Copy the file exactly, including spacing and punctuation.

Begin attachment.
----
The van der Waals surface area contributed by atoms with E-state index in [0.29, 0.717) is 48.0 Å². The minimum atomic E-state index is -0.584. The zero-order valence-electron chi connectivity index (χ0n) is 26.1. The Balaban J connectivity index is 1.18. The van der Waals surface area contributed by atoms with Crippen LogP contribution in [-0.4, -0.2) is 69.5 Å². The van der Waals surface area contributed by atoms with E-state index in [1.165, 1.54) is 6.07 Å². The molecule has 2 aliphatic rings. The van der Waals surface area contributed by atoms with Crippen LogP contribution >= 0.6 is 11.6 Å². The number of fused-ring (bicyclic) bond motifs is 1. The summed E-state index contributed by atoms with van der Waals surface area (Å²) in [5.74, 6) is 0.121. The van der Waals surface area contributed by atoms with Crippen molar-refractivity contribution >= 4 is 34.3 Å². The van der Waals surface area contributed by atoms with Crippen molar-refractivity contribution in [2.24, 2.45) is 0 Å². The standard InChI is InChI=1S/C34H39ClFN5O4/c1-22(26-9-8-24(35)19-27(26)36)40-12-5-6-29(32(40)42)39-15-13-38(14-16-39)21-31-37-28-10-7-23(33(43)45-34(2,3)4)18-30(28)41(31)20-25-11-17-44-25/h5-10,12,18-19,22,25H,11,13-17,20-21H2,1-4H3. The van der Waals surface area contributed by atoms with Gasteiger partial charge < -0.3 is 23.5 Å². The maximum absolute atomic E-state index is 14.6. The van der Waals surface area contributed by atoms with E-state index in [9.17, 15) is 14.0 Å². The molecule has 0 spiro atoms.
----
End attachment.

The van der Waals surface area contributed by atoms with E-state index in [0.29, 0.717) is 48.0 Å². The minimum atomic E-state index is -0.584. The zero-order valence-electron chi connectivity index (χ0n) is 26.1. The Balaban J connectivity index is 1.18. The van der Waals surface area contributed by atoms with Crippen LogP contribution in [-0.4, -0.2) is 69.5 Å². The van der Waals surface area contributed by atoms with E-state index in [1.165, 1.54) is 6.07 Å². The molecule has 2 aliphatic rings. The van der Waals surface area contributed by atoms with Crippen LogP contribution >= 0.6 is 11.6 Å². The number of fused-ring (bicyclic) bond motifs is 1. The summed E-state index contributed by atoms with van der Waals surface area (Å²) in [5.74, 6) is 0.121. The van der Waals surface area contributed by atoms with Crippen molar-refractivity contribution >= 4 is 34.3 Å². The van der Waals surface area contributed by atoms with Crippen molar-refractivity contribution in [2.24, 2.45) is 0 Å². The standard InChI is InChI=1S/C34H39ClFN5O4/c1-22(26-9-8-24(35)19-27(26)36)40-12-5-6-29(32(40)42)39-15-13-38(14-16-39)21-31-37-28-10-7-23(33(43)45-34(2,3)4)18-30(28)41(31)20-25-11-17-44-25/h5-10,12,18-19,22,25H,11,13-17,20-21H2,1-4H3. The van der Waals surface area contributed by atoms with Gasteiger partial charge < -0.3 is 23.5 Å². The maximum absolute atomic E-state index is 14.6. The van der Waals surface area contributed by atoms with E-state index in [9.17, 15) is 14.0 Å². The molecule has 0 spiro atoms.